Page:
Is this a side effect of the health care curriculum? Medical education has been governed by a bioscience paradigm brought forth by Abraham Flexner in his report from over 100 years ago in 1911. Beginning in college, we are required to study the sciences: biology, chemistry and physics. In medical school we study: anatomy, physiology, pathology, microbiology, pharmacology, physical diagnosis and specialized rotations. The success of this bioscience model and its breakthroughs cannot be ignored and have included vaccines, antibiotics, chemotherapy, the pharmaceutical explosion, immunosuppression, transplantation, mechanical circulatory devices and ECMO, just to name a few. The progress with cystic fibrosis from World War II to today is a phenomenal marvel of medicine in and of itself. Today's society with its focus on healthcare and healthcare costs thrusted upon us is unfortunate as we must be attuned to the economic sense of what lies beneath. Science has helped us with heart disease, cancer and many of the infectious diseases of the past, but have we really figured all of this out? Tuberculosis was on the path of elimination, it thrives today. New dilemmas have emerged. The threat of longevity, terror of Alzheimer's and the prospect of decades of slow and relentless progressive conditions including our organ recipients and those who exist on new devices do have social, familial and moral implications. We are dealing with these predicaments - there are very few bridges between scientific knowledge and humanistic knowledge. Very few trainees in health care today have carefully studied both the humanities and the sciences.

A little reflection on this shows that we have all experienced pain, directly and indirectly; emotionally and physically. We have seen pain in other people. Many of us if not all of us are afraid of dying. In the ISHLT, we have some acquaintance with death. But we have not witnessed anyone who has died to come back to tell us what death is like. Science and the bioscience paradigm is obviously not enough. We must tend to our patients and their humanity. Focusing on the science is just a part of it. Without tending to the patient's "heart of the matter," soul or their humanity, then we may be shallow and superficial bordering on not really caring for the patient. Turning to art and the humanities beyond the science of it can allow us to explore pain, suffering, disease and death. Our patients live with disease, experience pain and will eventually die. All the science in the world cannot prevent death, suffering and for that matter, pain. Studying the arts, especially literature, the humanities, including fiction, listening to music and watching plays and movies will allow us to gain a deeper understanding and illuminate our understanding of death, suffering and pain. This will show our patients that we care because we will be able to communicate better and listen to their problems by experiences we gain not only by listening to them but through the arts of it all that we cannot otherwise understand, especially when it comes to suffering and death. This will give us a deeper sense of sickness, pain, suffering, death and caring. It is our intention over the course of the next series of issues for volume 8 of the ISHLT Links to delve into the world of the patient with their pain, suffering and death through art, mostly literature to add depth to our understanding of suffering and death. As a result, we just might gain a broader view of our patients' pain, suffering and death. It's not just knowing what we know by what kills people according to modern medicine. Modern medicine interestingly is cadaver-based or death-derived if you will. From whence we understand disease, cancer and infections. Literature, on the other hand, can help us understand how people live and help us better communicate with our patients to sort out what makes people live, not merely prognosticate or determine when our patients will die or the factors that may contribute to their death. This added dimension will help us see the issues of pain, suffering and death and how these issues might actually outpace the limits of science. Focusing on literary works about death and suffering can expand our perspective and nearly all facets of life including history, culture, politics, race, class, gender and as my friend Mary Chrisant will share with us, the importance and implications of religion on the art of pain, suffering and death. ■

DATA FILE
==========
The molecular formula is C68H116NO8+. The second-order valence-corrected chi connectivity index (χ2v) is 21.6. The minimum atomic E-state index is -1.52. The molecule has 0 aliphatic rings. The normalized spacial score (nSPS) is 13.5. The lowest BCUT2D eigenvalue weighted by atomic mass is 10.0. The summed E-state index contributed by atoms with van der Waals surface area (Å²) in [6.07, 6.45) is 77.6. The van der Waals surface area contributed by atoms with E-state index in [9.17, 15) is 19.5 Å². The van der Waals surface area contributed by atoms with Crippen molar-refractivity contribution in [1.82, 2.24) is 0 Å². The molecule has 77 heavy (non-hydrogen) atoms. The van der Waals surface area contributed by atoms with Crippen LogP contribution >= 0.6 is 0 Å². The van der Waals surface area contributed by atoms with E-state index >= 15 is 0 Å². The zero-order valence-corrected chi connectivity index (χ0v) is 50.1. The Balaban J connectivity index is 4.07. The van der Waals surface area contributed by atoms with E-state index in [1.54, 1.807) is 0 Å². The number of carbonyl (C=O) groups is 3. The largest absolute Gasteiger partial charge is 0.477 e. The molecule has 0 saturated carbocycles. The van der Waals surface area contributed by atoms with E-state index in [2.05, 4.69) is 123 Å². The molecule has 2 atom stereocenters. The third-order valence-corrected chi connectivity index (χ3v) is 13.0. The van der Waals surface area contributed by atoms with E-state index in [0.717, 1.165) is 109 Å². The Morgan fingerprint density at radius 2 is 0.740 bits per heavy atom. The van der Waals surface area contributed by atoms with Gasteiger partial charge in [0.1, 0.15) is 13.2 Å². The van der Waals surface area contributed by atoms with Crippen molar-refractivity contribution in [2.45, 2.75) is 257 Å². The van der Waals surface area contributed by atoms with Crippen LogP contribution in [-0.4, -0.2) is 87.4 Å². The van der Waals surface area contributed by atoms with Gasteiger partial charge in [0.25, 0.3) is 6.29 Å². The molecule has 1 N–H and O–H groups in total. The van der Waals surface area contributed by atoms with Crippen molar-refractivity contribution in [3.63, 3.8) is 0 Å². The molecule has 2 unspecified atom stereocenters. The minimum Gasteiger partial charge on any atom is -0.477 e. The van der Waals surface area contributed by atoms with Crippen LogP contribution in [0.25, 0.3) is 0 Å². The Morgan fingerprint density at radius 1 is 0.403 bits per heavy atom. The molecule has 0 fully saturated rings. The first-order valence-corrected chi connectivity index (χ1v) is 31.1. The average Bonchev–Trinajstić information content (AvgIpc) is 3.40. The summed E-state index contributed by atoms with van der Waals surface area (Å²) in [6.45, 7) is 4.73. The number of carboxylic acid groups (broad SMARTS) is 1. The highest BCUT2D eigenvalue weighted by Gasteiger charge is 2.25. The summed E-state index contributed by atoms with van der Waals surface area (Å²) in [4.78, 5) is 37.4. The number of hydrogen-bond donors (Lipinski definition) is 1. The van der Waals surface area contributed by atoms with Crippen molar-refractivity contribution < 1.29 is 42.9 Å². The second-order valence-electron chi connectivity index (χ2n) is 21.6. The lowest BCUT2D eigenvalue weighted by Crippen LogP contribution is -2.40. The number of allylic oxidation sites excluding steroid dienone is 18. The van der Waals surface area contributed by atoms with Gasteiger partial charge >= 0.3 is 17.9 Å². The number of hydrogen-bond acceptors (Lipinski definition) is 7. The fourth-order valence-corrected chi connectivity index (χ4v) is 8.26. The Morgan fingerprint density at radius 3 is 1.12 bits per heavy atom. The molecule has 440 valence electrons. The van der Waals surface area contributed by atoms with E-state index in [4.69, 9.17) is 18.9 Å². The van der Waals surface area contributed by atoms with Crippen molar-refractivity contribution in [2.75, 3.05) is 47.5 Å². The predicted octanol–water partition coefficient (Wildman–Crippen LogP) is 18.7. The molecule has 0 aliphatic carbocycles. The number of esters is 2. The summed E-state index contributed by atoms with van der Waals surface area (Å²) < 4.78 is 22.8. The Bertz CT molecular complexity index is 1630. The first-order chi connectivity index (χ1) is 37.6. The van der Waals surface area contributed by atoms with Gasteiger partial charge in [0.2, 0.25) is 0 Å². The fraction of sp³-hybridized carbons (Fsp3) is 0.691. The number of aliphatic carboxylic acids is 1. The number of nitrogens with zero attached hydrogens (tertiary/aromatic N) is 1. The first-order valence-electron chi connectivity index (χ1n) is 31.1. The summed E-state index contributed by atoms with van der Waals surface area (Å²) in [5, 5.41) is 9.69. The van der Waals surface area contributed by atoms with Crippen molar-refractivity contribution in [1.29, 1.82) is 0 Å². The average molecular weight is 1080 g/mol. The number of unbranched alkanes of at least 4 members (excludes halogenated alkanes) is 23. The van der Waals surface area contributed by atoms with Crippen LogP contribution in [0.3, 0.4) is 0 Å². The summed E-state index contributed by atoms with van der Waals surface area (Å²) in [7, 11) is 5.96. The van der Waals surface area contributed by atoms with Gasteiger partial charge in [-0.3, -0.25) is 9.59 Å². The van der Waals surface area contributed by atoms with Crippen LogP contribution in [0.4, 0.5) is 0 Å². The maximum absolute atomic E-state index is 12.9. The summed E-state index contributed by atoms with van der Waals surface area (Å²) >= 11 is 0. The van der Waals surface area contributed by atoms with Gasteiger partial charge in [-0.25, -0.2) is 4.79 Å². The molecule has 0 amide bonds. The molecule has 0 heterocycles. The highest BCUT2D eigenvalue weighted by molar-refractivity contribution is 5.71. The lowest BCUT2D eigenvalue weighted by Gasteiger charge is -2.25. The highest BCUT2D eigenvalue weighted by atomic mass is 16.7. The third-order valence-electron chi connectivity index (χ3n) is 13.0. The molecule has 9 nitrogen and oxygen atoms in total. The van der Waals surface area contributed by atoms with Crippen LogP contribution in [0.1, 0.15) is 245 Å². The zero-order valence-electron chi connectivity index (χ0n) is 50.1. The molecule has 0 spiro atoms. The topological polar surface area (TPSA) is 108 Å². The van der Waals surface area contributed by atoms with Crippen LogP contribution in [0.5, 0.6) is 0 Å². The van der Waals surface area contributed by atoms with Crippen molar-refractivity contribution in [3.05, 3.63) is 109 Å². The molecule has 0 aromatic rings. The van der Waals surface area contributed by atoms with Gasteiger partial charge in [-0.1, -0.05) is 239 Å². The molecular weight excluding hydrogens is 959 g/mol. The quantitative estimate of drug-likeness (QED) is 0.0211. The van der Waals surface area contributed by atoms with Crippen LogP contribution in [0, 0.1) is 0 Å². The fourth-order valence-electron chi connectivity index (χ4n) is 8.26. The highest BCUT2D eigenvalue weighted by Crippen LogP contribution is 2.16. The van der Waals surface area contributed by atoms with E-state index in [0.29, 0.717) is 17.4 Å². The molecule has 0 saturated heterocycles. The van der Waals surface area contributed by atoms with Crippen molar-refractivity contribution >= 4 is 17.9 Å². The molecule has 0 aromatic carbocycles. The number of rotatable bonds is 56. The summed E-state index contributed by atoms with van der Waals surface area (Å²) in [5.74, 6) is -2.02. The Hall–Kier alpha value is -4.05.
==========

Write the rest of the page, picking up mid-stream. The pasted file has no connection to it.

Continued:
Disclosure Statement: The author has no conflicts of interest to disclose.